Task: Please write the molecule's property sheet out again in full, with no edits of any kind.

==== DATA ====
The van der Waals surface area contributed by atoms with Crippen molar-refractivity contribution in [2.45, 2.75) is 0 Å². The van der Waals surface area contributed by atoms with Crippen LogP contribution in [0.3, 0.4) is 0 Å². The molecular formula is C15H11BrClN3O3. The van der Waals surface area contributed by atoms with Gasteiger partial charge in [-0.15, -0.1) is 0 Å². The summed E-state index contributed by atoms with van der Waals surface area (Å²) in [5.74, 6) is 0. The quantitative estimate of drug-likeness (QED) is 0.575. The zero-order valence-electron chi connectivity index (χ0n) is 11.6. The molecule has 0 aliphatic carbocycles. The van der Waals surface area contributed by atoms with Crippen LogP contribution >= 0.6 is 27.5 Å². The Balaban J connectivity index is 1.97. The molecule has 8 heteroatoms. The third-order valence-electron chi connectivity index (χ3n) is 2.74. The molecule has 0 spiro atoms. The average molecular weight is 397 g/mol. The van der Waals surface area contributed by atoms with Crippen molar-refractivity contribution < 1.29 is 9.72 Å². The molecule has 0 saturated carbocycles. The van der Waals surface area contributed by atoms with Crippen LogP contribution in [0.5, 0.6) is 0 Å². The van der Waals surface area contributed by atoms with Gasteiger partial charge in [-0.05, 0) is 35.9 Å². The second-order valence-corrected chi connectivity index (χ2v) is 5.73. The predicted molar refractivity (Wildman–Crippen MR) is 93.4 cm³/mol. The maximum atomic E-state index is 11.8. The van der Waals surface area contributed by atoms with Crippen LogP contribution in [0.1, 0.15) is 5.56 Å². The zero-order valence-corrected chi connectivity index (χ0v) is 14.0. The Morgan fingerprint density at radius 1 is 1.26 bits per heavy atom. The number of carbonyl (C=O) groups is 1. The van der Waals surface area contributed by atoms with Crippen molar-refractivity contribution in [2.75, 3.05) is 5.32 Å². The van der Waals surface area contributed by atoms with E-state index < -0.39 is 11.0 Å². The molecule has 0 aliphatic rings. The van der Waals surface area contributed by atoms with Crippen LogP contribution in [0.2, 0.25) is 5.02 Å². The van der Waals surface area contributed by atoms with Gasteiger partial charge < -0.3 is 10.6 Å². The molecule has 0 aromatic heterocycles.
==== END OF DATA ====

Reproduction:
The van der Waals surface area contributed by atoms with Crippen molar-refractivity contribution in [2.45, 2.75) is 0 Å². The van der Waals surface area contributed by atoms with Crippen LogP contribution in [0.3, 0.4) is 0 Å². The molecular formula is C15H11BrClN3O3. The van der Waals surface area contributed by atoms with Gasteiger partial charge in [-0.15, -0.1) is 0 Å². The summed E-state index contributed by atoms with van der Waals surface area (Å²) in [5.74, 6) is 0. The quantitative estimate of drug-likeness (QED) is 0.575. The zero-order valence-electron chi connectivity index (χ0n) is 11.6. The molecule has 0 aliphatic carbocycles. The van der Waals surface area contributed by atoms with Crippen LogP contribution >= 0.6 is 27.5 Å². The Balaban J connectivity index is 1.97. The molecule has 8 heteroatoms. The third-order valence-electron chi connectivity index (χ3n) is 2.74. The molecule has 0 spiro atoms. The average molecular weight is 397 g/mol. The van der Waals surface area contributed by atoms with Crippen molar-refractivity contribution < 1.29 is 9.72 Å². The molecule has 0 saturated carbocycles. The van der Waals surface area contributed by atoms with Crippen LogP contribution in [0.5, 0.6) is 0 Å². The van der Waals surface area contributed by atoms with Gasteiger partial charge in [-0.05, 0) is 35.9 Å². The second-order valence-corrected chi connectivity index (χ2v) is 5.73. The predicted molar refractivity (Wildman–Crippen MR) is 93.4 cm³/mol. The maximum atomic E-state index is 11.8. The van der Waals surface area contributed by atoms with Crippen LogP contribution in [0.1, 0.15) is 5.56 Å². The zero-order valence-corrected chi connectivity index (χ0v) is 14.0. The Morgan fingerprint density at radius 1 is 1.26 bits per heavy atom. The number of carbonyl (C=O) groups is 1. The van der Waals surface area contributed by atoms with Crippen molar-refractivity contribution in [2.75, 3.05) is 5.32 Å². The van der Waals surface area contributed by atoms with E-state index < -0.39 is 11.0 Å². The molecule has 0 aliphatic rings. The van der Waals surface area contributed by atoms with Crippen LogP contribution in [0.2, 0.25) is 5.02 Å². The van der Waals surface area contributed by atoms with Gasteiger partial charge < -0.3 is 10.6 Å². The molecule has 0 aromatic heterocycles.